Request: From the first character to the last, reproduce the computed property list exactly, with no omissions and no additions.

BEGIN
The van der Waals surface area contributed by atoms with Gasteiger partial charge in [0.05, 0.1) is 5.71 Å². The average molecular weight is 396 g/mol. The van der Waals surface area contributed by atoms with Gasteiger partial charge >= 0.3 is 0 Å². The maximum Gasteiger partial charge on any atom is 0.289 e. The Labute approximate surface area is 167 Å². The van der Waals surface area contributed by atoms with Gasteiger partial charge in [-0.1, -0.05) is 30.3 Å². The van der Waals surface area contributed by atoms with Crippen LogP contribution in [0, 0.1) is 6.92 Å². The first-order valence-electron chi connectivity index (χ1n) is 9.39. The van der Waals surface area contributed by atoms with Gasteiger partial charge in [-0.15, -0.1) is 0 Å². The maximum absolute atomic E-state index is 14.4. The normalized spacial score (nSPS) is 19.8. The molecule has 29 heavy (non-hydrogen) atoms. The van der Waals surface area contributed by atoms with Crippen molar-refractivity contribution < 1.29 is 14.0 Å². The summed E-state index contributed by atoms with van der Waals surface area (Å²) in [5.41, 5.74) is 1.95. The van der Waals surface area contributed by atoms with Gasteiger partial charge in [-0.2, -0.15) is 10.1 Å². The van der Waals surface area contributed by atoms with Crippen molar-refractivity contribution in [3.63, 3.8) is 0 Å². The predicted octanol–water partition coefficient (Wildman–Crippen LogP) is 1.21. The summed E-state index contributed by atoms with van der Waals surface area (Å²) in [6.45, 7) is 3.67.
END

The van der Waals surface area contributed by atoms with Gasteiger partial charge in [0.05, 0.1) is 5.71 Å². The average molecular weight is 396 g/mol. The van der Waals surface area contributed by atoms with Gasteiger partial charge >= 0.3 is 0 Å². The maximum Gasteiger partial charge on any atom is 0.289 e. The Labute approximate surface area is 167 Å². The van der Waals surface area contributed by atoms with Gasteiger partial charge in [-0.1, -0.05) is 30.3 Å². The van der Waals surface area contributed by atoms with Crippen LogP contribution in [0, 0.1) is 6.92 Å². The first-order valence-electron chi connectivity index (χ1n) is 9.39. The van der Waals surface area contributed by atoms with Gasteiger partial charge in [-0.15, -0.1) is 0 Å². The maximum absolute atomic E-state index is 14.4. The normalized spacial score (nSPS) is 19.8. The molecule has 29 heavy (non-hydrogen) atoms. The van der Waals surface area contributed by atoms with Crippen molar-refractivity contribution < 1.29 is 14.0 Å². The summed E-state index contributed by atoms with van der Waals surface area (Å²) in [5.41, 5.74) is 1.95. The van der Waals surface area contributed by atoms with Gasteiger partial charge in [-0.2, -0.15) is 10.1 Å². The van der Waals surface area contributed by atoms with Crippen molar-refractivity contribution in [3.63, 3.8) is 0 Å². The predicted octanol–water partition coefficient (Wildman–Crippen LogP) is 1.21. The summed E-state index contributed by atoms with van der Waals surface area (Å²) in [6.45, 7) is 3.67.